The teen years can be challenging.

Teens are forming an identity apart from their parents, dealing with gender issues and emerging sexuality, and making independent decisions for the first time in their lives. Some bad moods are to be expected, but depression is different.

Older children and teens with depression may sulk, get into trouble at school, be negative and irritable, and feel misunderstood. If you’re unsure if an adolescent in your life is depressed or just “being a teenager,” consider how long the symptoms have been present, how severe they are, and how different the teen is acting from his or her usual self.

Teens with depression may also have other disorders such as anxiety, eating disorders, or substance abuse. They may also be at higher risk for suicide.

If you or a someone you care about is experiencing depression, there are some things you can do. Exercise has been shown to help depression. Also, don’t isolate yourself, confide in a trusted friend and let others help you. Setting realistic goals for yourself when your feeling down is important. So, don’t make important decisions like getting married or divorced or changing jobs until you feel better.

Educate yourself on treatment for depression and seek help.

When you start treatment, expect that your mood will improve gradually, so be patient. One excellent treatment for depression is neurofeedback. If you don’t want to turn to medication first, consider therapy and neurofeedback.

Even if you are already taking medication, neurofeedback can help and you may be able to reduce or stop taking prescriptions.

Many clients are able to treat their depression without taking medication. 

When I treat depression without medication, I do a thorough intake where we discuss all the aspects of your depression. I want to know as much as possible about your functioning so I can develop a treatment plan.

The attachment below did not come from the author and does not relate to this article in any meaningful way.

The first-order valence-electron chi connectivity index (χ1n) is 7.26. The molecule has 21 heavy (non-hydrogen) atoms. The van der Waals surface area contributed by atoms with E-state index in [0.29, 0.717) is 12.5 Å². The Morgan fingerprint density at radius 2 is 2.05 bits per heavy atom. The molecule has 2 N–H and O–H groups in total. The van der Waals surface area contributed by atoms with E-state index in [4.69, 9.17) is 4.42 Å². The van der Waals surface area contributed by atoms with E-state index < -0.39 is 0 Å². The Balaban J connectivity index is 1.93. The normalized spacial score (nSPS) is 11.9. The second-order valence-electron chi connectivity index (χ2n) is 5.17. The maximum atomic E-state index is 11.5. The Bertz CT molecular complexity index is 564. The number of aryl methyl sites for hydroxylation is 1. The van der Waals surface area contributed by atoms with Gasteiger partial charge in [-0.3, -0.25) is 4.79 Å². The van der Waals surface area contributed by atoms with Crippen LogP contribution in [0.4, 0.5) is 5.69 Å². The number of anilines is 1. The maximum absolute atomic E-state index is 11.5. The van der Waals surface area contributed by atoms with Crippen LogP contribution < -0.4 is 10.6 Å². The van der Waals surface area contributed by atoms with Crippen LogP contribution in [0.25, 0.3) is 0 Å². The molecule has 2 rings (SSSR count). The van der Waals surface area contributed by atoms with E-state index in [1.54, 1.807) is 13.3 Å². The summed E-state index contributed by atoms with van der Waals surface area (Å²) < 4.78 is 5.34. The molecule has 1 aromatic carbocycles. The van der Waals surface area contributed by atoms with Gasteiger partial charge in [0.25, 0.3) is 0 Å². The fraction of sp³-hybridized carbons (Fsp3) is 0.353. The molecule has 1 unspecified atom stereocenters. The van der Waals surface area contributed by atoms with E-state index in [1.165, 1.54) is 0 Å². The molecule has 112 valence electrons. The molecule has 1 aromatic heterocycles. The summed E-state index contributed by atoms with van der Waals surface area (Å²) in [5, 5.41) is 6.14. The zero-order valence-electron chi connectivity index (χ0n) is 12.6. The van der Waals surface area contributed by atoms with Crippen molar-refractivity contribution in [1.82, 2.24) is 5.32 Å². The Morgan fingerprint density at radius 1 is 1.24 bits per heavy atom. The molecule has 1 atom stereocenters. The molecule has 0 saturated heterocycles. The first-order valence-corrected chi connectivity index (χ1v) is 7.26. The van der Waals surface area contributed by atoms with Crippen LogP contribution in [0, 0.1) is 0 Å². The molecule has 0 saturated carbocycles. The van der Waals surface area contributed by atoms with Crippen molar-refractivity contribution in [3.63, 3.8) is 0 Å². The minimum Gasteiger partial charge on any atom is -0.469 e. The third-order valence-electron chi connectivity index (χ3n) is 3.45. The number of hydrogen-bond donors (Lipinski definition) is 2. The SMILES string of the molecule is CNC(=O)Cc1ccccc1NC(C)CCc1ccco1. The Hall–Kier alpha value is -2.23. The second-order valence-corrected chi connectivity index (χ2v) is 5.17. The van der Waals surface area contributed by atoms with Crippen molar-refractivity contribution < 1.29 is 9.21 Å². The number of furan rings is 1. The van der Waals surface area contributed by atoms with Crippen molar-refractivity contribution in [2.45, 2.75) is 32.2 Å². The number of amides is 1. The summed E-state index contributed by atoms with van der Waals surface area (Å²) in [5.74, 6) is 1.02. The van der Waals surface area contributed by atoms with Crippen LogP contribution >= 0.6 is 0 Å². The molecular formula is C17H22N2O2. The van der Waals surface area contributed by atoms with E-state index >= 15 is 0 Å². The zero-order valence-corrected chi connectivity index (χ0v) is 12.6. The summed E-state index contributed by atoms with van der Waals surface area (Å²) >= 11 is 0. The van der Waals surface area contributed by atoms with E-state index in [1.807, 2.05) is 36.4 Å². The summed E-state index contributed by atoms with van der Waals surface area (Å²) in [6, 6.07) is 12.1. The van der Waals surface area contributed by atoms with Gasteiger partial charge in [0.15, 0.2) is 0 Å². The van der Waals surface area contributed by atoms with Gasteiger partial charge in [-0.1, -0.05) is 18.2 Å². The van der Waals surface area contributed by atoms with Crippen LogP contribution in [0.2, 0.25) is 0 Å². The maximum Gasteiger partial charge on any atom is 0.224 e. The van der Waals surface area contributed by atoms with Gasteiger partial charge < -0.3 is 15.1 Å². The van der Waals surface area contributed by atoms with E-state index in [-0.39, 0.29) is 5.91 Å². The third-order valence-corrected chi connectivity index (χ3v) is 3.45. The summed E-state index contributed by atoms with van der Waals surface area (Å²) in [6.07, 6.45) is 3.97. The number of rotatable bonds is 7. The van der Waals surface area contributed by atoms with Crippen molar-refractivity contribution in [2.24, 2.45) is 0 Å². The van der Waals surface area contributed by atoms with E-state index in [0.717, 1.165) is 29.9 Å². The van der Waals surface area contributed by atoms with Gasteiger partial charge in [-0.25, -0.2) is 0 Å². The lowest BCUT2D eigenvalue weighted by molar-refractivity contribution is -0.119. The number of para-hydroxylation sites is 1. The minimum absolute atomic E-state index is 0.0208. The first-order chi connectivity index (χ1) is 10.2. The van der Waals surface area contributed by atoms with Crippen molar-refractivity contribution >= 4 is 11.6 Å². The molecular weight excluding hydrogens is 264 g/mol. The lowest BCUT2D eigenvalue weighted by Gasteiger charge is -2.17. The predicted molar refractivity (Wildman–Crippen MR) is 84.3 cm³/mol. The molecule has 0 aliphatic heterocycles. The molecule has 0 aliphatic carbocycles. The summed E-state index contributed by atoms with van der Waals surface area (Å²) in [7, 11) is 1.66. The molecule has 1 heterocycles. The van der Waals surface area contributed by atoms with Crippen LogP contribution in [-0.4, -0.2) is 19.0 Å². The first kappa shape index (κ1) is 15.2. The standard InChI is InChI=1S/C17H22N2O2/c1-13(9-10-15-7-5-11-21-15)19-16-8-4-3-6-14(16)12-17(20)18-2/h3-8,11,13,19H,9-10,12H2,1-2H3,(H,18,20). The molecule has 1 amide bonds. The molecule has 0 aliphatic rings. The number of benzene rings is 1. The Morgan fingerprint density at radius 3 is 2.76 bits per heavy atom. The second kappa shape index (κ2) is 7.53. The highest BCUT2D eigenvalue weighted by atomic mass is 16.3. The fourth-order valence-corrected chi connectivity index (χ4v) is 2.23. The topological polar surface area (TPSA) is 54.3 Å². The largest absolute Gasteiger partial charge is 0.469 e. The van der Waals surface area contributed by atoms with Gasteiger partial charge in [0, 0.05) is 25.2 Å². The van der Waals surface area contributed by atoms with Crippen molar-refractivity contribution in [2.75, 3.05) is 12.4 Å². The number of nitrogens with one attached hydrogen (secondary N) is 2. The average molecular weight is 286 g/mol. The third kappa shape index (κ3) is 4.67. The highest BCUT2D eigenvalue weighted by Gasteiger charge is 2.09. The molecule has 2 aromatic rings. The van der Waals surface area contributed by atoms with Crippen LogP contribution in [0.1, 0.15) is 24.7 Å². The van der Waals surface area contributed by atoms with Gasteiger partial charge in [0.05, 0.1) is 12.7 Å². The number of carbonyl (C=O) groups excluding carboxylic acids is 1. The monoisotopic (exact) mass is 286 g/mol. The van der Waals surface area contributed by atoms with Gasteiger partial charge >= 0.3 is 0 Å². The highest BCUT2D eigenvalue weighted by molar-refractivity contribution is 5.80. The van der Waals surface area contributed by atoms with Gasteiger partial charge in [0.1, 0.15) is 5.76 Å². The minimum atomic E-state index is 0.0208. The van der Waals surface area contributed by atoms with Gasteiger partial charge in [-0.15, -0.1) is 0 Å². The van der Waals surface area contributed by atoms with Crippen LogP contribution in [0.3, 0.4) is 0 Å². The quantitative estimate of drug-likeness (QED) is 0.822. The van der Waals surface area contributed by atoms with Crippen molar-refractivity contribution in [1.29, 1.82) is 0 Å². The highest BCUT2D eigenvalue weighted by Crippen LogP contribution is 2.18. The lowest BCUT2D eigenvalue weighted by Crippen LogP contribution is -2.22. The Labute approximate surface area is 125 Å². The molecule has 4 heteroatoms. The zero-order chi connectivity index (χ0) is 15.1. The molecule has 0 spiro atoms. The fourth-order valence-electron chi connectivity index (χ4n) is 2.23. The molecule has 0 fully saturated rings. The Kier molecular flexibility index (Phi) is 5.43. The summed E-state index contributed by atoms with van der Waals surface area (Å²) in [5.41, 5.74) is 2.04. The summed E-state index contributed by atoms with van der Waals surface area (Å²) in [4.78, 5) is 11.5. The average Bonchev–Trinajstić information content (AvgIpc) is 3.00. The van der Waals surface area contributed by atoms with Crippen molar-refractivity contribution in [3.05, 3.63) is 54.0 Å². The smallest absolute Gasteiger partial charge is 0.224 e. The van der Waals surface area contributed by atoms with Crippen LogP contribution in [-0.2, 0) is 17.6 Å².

If we decide to do neurofeedback, I put four electrodes on your head. I use a water soluble paste to keep them on the scalp, which I remove at the end. The location on the scalp is determined by what symptoms you are having.

You watch a video of your choosing. This can be a beach scene, a nature hike, or a spaceship flying through space. You can watch a movie or play a video game. When your brain is syncing in nicely, the picture will expand and get brighter.

You will start to feel calm and relaxed but still alert. Some people say they feel lighter, more grounded and more themselves. Some feel like their brain isn’t constantly thinking of so many things at once, so they feel more focused and centered.

Neurofeedback encourages the brain to produce resting state brain waves which calm and relax your nervous system and return your brain to a more resilient and regulated state. I use your symptoms to help me understand how your nervous system is dysregulated.

Self regulation is an automatic, unconscious process that is not under your conscious control.. Good self regulation means you have more flexibility and stability. Neurofeedback promotes self regulation, improving health and well-being. This is not the same as self-control or willpower.

Neurofeedback helps you go through your life with much more ease and calm. This reduces the need for conscious willpower in your daily life. As you start to feel happier, less depressed and more empowered, decision making starts to improve and you can make the changes that will lead to a better life.

If you think that neurofeedback may be able to help you with your depression without medication. Please call 310-314-6933 or email me at mfoxmft@yahoo.com. I would be happy to help.

 

2018-07-05T10:31:54+00:00 July 5th, 2018|Depression|0 Comments